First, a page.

For more on stateless components, the second edition of “Developing a React Edge” discusses them as well as other changes introduced in React 0.14. I also expect single state atoms to be a recurring theme at the Reactive2015 conference in Bratislava, given the number of talks on technologies based around single state atoms, such as Redux, Om, and Elm.


Despite the conceptual allure of local component state, the benefits of the single state atom are too strong to ignore:

● A single source of truth makes it easier to perform transactional updates and dodge race conditions.
● Serialization for quick persistence and retrieval of state no longer requires a massive coordination effort.
● Debuggers can reliably support time travel across past UI states.
● Undo/Redo becomes a feature whose implementation is easily within reach.

Considering we can use delegation and function passing to build reusable stateless components with even more fine-grained state permissions as what we had with stateful components, even the conceptual benefit of local component state has an easy replacement in the world of the single state atom.

So here’s to the next evolution of front-end development, where we avoid the trap of local component state and start reaping the benefits back-end programmers have enjoyed for years.

To Learn More about React

Check out the first edition of “Developing a React Edge: The Javascript Library for User Interfaces” and stay tuned for the early access launch of the second edition in the near future. You can also read the other cutting edge books from Bleeding Edge Press on Safari on topics such as Docker, Swift, and AngularJS,

Tags: 0.14, API, bleeding edge, elm, Javascript, local component state, om, react, redux,

6 Responses to “React 0.14: Why Local Component State is a Trap”

  1. capturecadet

    In the example on JSFiddle you pass a value parameter to the setLightOn function but it is never used. Everything works fine without it though, great post!

  2. Géry Debongnie

    Also, another important point in my opinion is that in some cases, it is not clear what component should own some part of the state. For example, look at this picture:

    You have a list view (a table) on the bottom, and a control panel (between the navbar and the list view). The control panel is a separate component, shared between different view. You can click on some of the icons to switch to other type of views. Well, now, who owns the state? In particular, the number of records is required by the control panel (to display the pager), but the records are required by the list view. Also, the pager can be used to change the records currently viewed, so it can change the state.

    In that case, local state to components is a problem. They have to communicate changes by events or some other way, they need to synchronize state, and this is really tricky. This problem is neatly solved by using a single state atom. The problem of who owns the state and how to communicate it to each other component simply disappears.

  3. Jan

    Nice post! But I’m still not quite convinced of this. I think the central app state works great for data, but for UI state, that is only used within a single tree, I’m not so sure.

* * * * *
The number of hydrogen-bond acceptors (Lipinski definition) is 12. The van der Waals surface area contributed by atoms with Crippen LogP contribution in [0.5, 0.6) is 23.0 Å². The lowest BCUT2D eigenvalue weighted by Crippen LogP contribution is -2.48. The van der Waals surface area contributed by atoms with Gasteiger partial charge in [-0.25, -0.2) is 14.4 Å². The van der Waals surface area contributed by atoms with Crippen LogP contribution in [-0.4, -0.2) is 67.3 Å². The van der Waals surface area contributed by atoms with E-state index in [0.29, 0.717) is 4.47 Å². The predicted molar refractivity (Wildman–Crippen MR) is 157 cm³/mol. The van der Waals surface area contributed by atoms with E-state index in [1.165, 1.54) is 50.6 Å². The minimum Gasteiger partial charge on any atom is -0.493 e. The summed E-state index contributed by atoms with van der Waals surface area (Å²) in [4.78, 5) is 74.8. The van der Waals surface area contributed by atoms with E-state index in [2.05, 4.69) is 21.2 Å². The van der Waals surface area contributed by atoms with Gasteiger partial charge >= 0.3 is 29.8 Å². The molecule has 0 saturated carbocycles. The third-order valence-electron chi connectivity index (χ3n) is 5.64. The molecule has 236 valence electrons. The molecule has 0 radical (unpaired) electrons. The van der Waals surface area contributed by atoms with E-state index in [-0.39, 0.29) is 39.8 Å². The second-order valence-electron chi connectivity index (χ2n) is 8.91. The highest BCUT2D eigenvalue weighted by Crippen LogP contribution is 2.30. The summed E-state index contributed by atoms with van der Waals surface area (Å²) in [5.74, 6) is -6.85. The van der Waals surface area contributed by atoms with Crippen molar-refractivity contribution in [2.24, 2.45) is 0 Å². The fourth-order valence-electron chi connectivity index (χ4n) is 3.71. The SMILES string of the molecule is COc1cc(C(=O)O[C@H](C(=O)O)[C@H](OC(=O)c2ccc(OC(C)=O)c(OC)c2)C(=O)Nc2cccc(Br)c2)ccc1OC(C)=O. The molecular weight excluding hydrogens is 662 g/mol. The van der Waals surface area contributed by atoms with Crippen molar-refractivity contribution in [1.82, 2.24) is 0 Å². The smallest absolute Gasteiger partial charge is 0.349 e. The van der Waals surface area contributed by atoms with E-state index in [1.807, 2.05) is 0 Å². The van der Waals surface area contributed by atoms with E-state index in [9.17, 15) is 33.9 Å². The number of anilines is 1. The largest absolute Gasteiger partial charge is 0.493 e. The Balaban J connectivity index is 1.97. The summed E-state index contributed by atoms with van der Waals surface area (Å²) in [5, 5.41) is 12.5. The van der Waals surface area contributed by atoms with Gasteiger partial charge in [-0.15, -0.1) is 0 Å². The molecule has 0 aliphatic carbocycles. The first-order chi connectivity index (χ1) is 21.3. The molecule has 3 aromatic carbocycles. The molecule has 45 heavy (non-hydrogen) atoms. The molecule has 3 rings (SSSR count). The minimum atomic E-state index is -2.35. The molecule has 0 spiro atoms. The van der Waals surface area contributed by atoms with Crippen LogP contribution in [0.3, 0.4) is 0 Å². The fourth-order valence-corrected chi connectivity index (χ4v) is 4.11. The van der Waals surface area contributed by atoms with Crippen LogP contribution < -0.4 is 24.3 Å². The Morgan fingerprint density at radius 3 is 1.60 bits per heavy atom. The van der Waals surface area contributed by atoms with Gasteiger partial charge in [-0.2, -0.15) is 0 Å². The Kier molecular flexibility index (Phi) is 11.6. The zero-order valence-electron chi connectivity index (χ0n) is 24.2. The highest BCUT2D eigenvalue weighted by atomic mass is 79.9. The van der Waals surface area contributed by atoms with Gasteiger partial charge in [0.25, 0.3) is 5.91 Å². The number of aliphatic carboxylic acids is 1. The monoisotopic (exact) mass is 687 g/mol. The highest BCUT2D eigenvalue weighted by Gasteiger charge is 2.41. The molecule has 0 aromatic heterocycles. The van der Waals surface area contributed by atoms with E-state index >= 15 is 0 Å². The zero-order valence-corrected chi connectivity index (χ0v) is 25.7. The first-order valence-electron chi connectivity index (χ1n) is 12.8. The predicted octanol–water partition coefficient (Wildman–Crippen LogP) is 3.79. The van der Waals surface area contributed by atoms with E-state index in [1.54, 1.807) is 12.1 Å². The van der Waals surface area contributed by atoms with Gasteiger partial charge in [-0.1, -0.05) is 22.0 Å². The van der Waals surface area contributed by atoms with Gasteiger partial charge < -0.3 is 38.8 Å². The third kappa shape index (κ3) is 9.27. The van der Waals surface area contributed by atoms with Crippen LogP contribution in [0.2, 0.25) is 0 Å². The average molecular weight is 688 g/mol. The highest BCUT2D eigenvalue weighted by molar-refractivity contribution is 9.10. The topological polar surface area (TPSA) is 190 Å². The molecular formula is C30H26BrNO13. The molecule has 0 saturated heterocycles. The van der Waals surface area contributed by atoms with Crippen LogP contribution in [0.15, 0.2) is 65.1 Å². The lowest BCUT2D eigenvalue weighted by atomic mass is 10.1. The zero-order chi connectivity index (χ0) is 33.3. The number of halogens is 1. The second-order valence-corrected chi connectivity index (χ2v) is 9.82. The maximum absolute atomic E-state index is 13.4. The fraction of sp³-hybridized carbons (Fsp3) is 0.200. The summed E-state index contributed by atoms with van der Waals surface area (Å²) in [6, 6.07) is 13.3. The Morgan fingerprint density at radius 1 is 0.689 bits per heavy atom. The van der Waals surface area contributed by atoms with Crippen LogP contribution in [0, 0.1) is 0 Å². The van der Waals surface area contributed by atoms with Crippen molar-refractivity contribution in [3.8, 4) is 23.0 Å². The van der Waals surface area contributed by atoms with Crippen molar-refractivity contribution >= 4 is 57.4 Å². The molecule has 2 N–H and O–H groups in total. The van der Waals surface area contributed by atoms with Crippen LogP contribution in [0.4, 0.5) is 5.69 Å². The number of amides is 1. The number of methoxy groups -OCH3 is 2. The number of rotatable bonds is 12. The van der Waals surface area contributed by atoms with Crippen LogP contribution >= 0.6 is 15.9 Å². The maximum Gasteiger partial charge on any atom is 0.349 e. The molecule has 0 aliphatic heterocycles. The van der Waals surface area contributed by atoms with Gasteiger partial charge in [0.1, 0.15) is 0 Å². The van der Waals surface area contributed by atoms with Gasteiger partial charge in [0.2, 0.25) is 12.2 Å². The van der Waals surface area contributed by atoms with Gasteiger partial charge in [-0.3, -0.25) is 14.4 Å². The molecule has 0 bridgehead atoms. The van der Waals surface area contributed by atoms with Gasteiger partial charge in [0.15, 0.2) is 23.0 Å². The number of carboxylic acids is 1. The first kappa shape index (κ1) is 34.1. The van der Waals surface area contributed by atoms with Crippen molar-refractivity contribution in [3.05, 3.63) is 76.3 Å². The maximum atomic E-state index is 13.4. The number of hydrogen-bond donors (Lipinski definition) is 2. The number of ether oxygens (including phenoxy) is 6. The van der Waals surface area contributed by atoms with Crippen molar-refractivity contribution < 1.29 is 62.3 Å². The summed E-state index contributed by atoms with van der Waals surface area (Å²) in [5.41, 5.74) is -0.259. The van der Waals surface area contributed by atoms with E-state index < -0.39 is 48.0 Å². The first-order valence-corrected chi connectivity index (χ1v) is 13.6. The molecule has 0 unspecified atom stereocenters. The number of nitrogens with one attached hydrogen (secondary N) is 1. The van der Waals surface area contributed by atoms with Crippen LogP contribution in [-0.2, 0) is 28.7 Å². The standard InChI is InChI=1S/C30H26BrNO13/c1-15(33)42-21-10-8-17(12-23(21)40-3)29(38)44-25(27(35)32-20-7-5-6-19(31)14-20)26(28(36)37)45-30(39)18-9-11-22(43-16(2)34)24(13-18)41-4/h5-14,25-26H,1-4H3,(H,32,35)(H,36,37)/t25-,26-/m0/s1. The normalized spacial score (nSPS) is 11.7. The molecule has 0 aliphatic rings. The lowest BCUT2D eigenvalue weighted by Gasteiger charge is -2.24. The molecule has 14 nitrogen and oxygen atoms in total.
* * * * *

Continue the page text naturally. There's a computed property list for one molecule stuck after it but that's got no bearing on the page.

If you have a deeply nested UI, where at a child very deep down in the tree you have a dropdown menu. Would you bother the component at the very top with telling the dropdown if it should be open or closed? In the JSFiddle you abstracted the light state with the knowledge about tanks in the top component. Would you have a state like dropdowns in the top component if there are multiple dropdowns? What if the dropdowns not only live in the same level of the tree, but are spread across levels – what’s a good way of saving that kind of state in a central app state?

  4. Global_1981

    Thanks for the post! A must read before writing and/or choosing external reusable components!

  5. Joe

    I can there are some advantages to delegating the state to parent components. There may be a need to persist the state of the UI components. But aren’t there disadvantages too? For example – do you want to pollute your application’s top-level state with every detail of every UI component? If you have no requirement to manage that state centrally (store or otherwise), then why add the complexity? Every mouse hover state etc..
    Also, what about performance? Centralizing state means each update causes the v-dom diff algorithm to kick in for the entire app. That may be fine on updates, but not so good for 60fps animations that depend on state.

    I see the best practice is to make it optional. Many React components do this already. If you set the callbacks then state is delegated to the hosting component, if you don’t then the component manages its own state.

  6. Dave W

    I disagree completely. You can have all the benefits that you’re outlining without removing component-level state. The example of the accordion you gave has you pass a function to run when the table is expanded, and when the accordion is collapsed. We already have these with most accordion components, they’re call events. They fire when the component’s state changes. We can then have our app level state update when those are fired if we so choose, and at that time save to localStorage. I’ve done that before, with a jQuery plugin! Long before React. I really fail to see any benefit to not having the component keep track of it’s state. In fact, I see a major problem. You can’t initialize the accordion without needless boilerplate. You now need a variable, and two functions for every accordion you initialize, instead of just an event handler when/if you need to know when it’s state changes.